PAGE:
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India’s packed hospitals forced to turn COVID patients away

Delhi — People are dying in record numbers amid the surge in coronavirus infections in India. CBS News correspondent Chris Livesay found that even the capital city’s hospitals are desperately short on beds, forcing them to turn away people battling symptoms of COVID-19.

CBS News watched as one woman showed up breathless at the Moolchand Hospital in Delhi, desperate for oxygen and a bed. The facility has some of the best resources in New Delhi, but there was no space left, so they sent her away.

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Dr. Nabeel Rahman runs the emergency room at Moolchand, which has been converted into extra space for an ICU that, still, is absolutely crushed with patients. He told CBS News that his team had resorted to purchasing its own oxygen supplies privately, at massively inflated prices, amid a desperate national shortage.

The patients in the expanded ICU are extremely sick, but they’re also extremely lucky: In a country that’s losing the battle against COVID-19, they’re lucky to have oxygen, lucky to have access to doctors and lucky to have beds in a hospital that’s well over capacity.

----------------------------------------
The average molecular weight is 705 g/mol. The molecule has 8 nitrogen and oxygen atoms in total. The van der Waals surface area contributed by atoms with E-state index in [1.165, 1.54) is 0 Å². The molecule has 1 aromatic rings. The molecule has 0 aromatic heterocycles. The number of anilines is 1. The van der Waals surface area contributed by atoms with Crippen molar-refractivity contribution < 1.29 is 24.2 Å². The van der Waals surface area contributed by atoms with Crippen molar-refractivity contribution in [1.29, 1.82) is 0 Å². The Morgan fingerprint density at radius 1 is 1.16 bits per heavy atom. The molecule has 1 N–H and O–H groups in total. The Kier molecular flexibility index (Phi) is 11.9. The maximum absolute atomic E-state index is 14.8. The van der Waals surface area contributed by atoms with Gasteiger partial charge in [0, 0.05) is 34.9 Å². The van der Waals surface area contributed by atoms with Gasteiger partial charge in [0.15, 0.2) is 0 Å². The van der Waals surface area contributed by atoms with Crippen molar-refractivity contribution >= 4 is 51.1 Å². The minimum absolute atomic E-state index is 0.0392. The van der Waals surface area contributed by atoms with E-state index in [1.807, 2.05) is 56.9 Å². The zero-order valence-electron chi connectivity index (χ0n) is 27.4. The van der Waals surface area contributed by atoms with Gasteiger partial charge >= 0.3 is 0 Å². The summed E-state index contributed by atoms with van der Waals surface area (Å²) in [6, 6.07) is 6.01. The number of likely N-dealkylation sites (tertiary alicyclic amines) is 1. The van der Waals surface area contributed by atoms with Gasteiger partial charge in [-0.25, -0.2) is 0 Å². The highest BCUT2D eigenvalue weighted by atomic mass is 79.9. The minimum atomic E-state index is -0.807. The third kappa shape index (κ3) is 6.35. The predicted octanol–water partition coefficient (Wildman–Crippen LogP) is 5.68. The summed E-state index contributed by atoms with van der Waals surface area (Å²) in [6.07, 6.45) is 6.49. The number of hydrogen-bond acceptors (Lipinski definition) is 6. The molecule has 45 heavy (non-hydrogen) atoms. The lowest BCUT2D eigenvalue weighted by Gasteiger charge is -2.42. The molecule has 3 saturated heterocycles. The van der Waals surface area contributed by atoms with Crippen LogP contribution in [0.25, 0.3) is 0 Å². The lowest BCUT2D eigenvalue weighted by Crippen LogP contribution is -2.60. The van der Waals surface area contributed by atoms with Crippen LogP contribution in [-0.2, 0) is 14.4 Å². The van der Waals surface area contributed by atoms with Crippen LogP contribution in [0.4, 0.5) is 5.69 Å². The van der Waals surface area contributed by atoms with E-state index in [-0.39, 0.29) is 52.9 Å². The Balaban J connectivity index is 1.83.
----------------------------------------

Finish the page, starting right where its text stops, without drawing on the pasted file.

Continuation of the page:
Many of India’s coronavirus victims caught the disease during huge religious gatherings, which were promoted by the Hindu nationalist party of Prime Minister Narendra Modi as it campaigned for recent state elections.

School teachers were ordered to oversee voting stations, and many were among those who caught the killer virus. About 700 died of COVID-19.

Shad Hasan’s mother is one of the teachers who survived, but now she’s on life-support, and he told CBS News that he couldn’t afford to get her potentially life-saving medication.

Like many Indians, Hasan blames India’s government for the shortages, and for allowing the huge events to go ahead unchecked this spring, putting his mother and countless others at risk.

“At this time of crisis, how can you be so stupid?” he wondered.

Hasan said he’d never forgive the country’s leaders for missteps that he believes have left thousands to suffer.

But for most working-class Indians, the situation is even more dire. People are literally dying in line, waiting to refill oxygen tanks.

Bear in mind that India is one of the world’s most populous nations — home to almost 1.4 billion people.

With many cases and deaths going unreported, the true toll that COVID-19 is taking in the country is believed to be up to 10-times higher than reflected in the official figures, which are already harrowing with a death toll over 200,000 and more than 20 million infections confirmed.







Zaraki Kenpachi